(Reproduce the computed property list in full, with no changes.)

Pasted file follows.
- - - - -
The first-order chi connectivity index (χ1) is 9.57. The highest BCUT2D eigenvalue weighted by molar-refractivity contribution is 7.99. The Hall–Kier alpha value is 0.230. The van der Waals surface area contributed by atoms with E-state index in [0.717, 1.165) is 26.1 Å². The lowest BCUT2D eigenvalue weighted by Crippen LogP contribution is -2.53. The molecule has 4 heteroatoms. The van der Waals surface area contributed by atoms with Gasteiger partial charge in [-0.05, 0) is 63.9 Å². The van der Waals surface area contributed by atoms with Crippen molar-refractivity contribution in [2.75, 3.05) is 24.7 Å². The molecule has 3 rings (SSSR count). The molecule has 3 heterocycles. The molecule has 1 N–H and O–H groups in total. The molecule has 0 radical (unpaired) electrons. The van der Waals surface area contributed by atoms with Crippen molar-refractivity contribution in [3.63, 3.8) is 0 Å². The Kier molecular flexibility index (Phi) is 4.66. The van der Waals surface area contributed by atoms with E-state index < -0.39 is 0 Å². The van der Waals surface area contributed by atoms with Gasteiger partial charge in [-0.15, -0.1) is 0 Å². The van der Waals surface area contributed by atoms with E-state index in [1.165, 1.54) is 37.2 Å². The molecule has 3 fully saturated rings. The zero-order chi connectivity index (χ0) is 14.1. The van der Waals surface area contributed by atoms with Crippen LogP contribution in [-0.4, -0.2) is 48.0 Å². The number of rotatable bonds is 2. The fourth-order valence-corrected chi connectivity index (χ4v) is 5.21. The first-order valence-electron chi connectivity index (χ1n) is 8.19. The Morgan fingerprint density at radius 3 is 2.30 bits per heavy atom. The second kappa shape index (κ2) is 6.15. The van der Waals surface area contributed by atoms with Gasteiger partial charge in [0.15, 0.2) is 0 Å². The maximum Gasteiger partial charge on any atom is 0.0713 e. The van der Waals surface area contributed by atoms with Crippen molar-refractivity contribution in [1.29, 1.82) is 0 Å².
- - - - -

The first-order chi connectivity index (χ1) is 9.57. The highest BCUT2D eigenvalue weighted by molar-refractivity contribution is 7.99. The Hall–Kier alpha value is 0.230. The van der Waals surface area contributed by atoms with E-state index in [0.717, 1.165) is 26.1 Å². The lowest BCUT2D eigenvalue weighted by Crippen LogP contribution is -2.53. The molecule has 4 heteroatoms. The van der Waals surface area contributed by atoms with Gasteiger partial charge in [-0.05, 0) is 63.9 Å². The van der Waals surface area contributed by atoms with Crippen molar-refractivity contribution in [2.75, 3.05) is 24.7 Å². The molecule has 3 rings (SSSR count). The molecule has 3 heterocycles. The molecule has 1 N–H and O–H groups in total. The molecule has 0 radical (unpaired) electrons. The van der Waals surface area contributed by atoms with Crippen molar-refractivity contribution in [3.63, 3.8) is 0 Å². The Kier molecular flexibility index (Phi) is 4.66. The van der Waals surface area contributed by atoms with E-state index < -0.39 is 0 Å². The van der Waals surface area contributed by atoms with Gasteiger partial charge in [-0.15, -0.1) is 0 Å². The van der Waals surface area contributed by atoms with E-state index in [1.165, 1.54) is 37.2 Å². The molecule has 3 fully saturated rings. The zero-order chi connectivity index (χ0) is 14.1. The van der Waals surface area contributed by atoms with Crippen LogP contribution in [-0.4, -0.2) is 48.0 Å². The number of rotatable bonds is 2. The fourth-order valence-corrected chi connectivity index (χ4v) is 5.21. The first-order valence-electron chi connectivity index (χ1n) is 8.19. The Morgan fingerprint density at radius 3 is 2.30 bits per heavy atom. The second kappa shape index (κ2) is 6.15. The van der Waals surface area contributed by atoms with Gasteiger partial charge in [0.15, 0.2) is 0 Å². The maximum Gasteiger partial charge on any atom is 0.0713 e. The van der Waals surface area contributed by atoms with Crippen molar-refractivity contribution in [1.29, 1.82) is 0 Å².